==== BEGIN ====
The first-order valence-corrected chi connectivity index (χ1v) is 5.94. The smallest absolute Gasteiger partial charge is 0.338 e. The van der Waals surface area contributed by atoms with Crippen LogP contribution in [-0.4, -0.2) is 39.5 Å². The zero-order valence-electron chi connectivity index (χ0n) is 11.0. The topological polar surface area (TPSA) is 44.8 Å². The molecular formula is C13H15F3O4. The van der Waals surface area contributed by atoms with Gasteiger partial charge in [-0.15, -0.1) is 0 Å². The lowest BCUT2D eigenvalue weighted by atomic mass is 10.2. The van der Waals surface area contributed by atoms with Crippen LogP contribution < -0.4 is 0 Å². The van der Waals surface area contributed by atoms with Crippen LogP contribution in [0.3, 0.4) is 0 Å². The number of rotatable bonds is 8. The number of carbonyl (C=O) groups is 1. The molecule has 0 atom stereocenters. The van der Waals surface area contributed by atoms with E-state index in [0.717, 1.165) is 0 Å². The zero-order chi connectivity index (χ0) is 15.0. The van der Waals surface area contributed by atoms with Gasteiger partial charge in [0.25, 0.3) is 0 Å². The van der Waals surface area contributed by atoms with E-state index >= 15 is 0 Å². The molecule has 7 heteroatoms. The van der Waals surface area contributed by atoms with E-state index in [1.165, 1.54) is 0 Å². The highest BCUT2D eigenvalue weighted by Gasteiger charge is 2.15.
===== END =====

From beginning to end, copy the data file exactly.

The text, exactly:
The first-order valence-corrected chi connectivity index (χ1v) is 5.94. The smallest absolute Gasteiger partial charge is 0.338 e. The van der Waals surface area contributed by atoms with Crippen LogP contribution in [-0.4, -0.2) is 39.5 Å². The zero-order valence-electron chi connectivity index (χ0n) is 11.0. The topological polar surface area (TPSA) is 44.8 Å². The molecular formula is C13H15F3O4. The van der Waals surface area contributed by atoms with Gasteiger partial charge in [-0.15, -0.1) is 0 Å². The lowest BCUT2D eigenvalue weighted by atomic mass is 10.2. The van der Waals surface area contributed by atoms with Crippen LogP contribution < -0.4 is 0 Å². The van der Waals surface area contributed by atoms with Crippen LogP contribution in [0.3, 0.4) is 0 Å². The number of rotatable bonds is 8. The number of carbonyl (C=O) groups is 1. The molecule has 0 atom stereocenters. The van der Waals surface area contributed by atoms with E-state index in [0.717, 1.165) is 0 Å². The zero-order chi connectivity index (χ0) is 15.0. The van der Waals surface area contributed by atoms with Gasteiger partial charge in [0.25, 0.3) is 0 Å². The van der Waals surface area contributed by atoms with E-state index >= 15 is 0 Å². The molecule has 7 heteroatoms. The van der Waals surface area contributed by atoms with E-state index in [1.165, 1.54) is 0 Å². The highest BCUT2D eigenvalue weighted by Gasteiger charge is 2.15.